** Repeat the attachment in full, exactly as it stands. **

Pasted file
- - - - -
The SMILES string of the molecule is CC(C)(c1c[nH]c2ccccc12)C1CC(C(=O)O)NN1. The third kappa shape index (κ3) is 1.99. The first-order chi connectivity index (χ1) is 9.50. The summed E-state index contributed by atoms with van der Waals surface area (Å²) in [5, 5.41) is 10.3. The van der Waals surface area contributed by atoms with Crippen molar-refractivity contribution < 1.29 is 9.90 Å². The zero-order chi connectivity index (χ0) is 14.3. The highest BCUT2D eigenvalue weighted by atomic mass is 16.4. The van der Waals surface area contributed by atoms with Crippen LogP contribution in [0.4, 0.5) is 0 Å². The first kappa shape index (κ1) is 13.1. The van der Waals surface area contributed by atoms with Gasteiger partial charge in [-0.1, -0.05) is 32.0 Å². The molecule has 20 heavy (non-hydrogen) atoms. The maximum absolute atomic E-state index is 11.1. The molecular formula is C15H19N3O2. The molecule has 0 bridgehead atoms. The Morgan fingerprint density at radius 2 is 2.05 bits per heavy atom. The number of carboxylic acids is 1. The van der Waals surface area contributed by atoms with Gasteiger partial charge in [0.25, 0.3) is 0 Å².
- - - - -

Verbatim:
The SMILES string of the molecule is CC(C)(c1c[nH]c2ccccc12)C1CC(C(=O)O)NN1. The third kappa shape index (κ3) is 1.99. The first-order chi connectivity index (χ1) is 9.50. The summed E-state index contributed by atoms with van der Waals surface area (Å²) in [5, 5.41) is 10.3. The van der Waals surface area contributed by atoms with Crippen molar-refractivity contribution < 1.29 is 9.90 Å². The zero-order chi connectivity index (χ0) is 14.3. The highest BCUT2D eigenvalue weighted by atomic mass is 16.4. The van der Waals surface area contributed by atoms with Crippen LogP contribution in [0.4, 0.5) is 0 Å². The first kappa shape index (κ1) is 13.1. The van der Waals surface area contributed by atoms with Gasteiger partial charge in [-0.1, -0.05) is 32.0 Å². The molecule has 20 heavy (non-hydrogen) atoms. The maximum absolute atomic E-state index is 11.1. The molecular formula is C15H19N3O2. The molecule has 0 bridgehead atoms. The Morgan fingerprint density at radius 2 is 2.05 bits per heavy atom. The number of carboxylic acids is 1. The van der Waals surface area contributed by atoms with Gasteiger partial charge in [0.25, 0.3) is 0 Å².